The plateau roof boasts a remarkable infinity pool, but it looks horribly crowded as hotel guests elbow each other for a bit of space to claim their perfect Insta shot. Like all tall buildings these days the hotel has a viewing deck (top right in the pic above) that has great views of Gardens by the Bay on one side and the city on the other.
It even manages to look down on the Singapore Flyer – largest wheel of its kind in the world providing more views of the city, sitting above the Singapore’s F1 track that hosts a night time Grand Prix. We took a spin on the Wheel – although at 30 minutes to rotate you hardly feel any movement.
As night falls the City lights up beautifully.
If this all sounds as though it does confirm the modern Singapore stereotype that would be a bit unfair as there are three neighbourhoods that literally bring you back down to earth with their age, authenticity, colour and vibrancy.
I have to confess a real ignorance about Singapore: I had no idea about its ethnicity or language (I actually asked Sam “do they speak Singaporean”?) No, the ethnic mix of Chinese (76%), Indian (7%), and the indigenous Malay (15%), with a few others thrown in, means there is a mix of languages, although its colonial history means that everyone seems to be able to speak English.
With this mix comes the three neighbourhoods of Chinatown, Little India, and the Arab Quarter. We saw some of Chinatown where it borders the Downtown area so we decided to spend more time in the other two.
The Arab Quarter is relatively small but boasts a lot of tourist activity along the busy and pretty roads around Arab Street, the local Mosque and Malay Heritage Centre.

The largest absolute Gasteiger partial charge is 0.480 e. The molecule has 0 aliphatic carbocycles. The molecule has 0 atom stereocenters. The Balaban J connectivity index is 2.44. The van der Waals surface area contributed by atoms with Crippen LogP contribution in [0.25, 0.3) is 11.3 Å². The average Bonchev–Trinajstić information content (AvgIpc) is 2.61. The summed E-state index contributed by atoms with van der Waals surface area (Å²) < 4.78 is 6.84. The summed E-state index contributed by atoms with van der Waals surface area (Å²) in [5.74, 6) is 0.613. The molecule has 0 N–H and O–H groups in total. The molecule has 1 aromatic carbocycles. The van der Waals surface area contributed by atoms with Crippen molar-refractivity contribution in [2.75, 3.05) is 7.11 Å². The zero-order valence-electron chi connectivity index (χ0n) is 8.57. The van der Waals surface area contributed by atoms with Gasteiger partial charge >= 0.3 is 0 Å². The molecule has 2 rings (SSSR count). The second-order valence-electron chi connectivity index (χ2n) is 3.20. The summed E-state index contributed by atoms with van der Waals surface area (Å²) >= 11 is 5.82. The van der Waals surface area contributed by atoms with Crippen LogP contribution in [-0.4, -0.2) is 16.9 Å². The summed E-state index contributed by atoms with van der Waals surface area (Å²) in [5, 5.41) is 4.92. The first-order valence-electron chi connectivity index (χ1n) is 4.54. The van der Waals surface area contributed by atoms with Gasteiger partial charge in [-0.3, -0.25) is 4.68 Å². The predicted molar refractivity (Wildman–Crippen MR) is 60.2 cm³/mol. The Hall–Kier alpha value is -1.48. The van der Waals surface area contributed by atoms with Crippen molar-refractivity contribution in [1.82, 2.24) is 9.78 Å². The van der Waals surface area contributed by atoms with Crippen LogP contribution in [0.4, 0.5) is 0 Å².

Colourful street art sits alongside buzzing cafes, independent shops, and cool bars. It’s the ideal spot to window shop and given the heat, regularly stop at cafes for refreshments and people watching.
Little India on the other hand is a much bigger area where the large Tamil population are based, in crowded streets where the noise, shops and stalls engulf you.
The indoor market is fabulous fun, drawing you in and saturating you with colour, fragrances and warm welcoming smiles.
This area feels nothing like the Singapore we expected, and it’s all the better for that, reminding visitors of the diversity of the City and an environment that feels a million miles from its high-tech neighbour just a mile or two Downtown.
..and amid that modernity there is fun as well. On passing one of Singapore’s huge shopping malls a glittering chandelier caught our eyes. Further investigation revealed a giant sparkling light set above a digitally interactive dance floor where children cavorted about gleefully, seeing their footsteps create patterns on the floor. A joyful scene that made Singapore more endearing than we ever imagined it could be. It’s not typical South-East Asia, and it’s certainly not cheap, but it’s worth the effort and expense – there really is no place like it.
Top Travelling Tips – Embracing the Bum Gun
South East Asia doesn’t have the most robust sewerage systems in the world and in most countries there will be a polite message by the toilet reminding you not to put paper down the loo but rather in the bin. Before you recoil at this, that paper should have been used for a gentle pat dry after deploying the Bum Gun. Plumbed into nearly every loo is a sort of hand-held bidet that shoots out jets of water to clean what needs to be cleaned. After overcoming my usual British reserve I have learnt to embrace the Bum Gun – metaphorically and literally. However, a word to the wise, care should be taken. Somewhere in Thailand I had become a bit Bum Gun “trigger happy” and rather gung-ho when I came across one that had its water pressure set so high I nearly shot off the pedestal. That one really made the eyes water – got the job done though!
Next Up: Orang-utans & Bataks in Volcanic Sumatra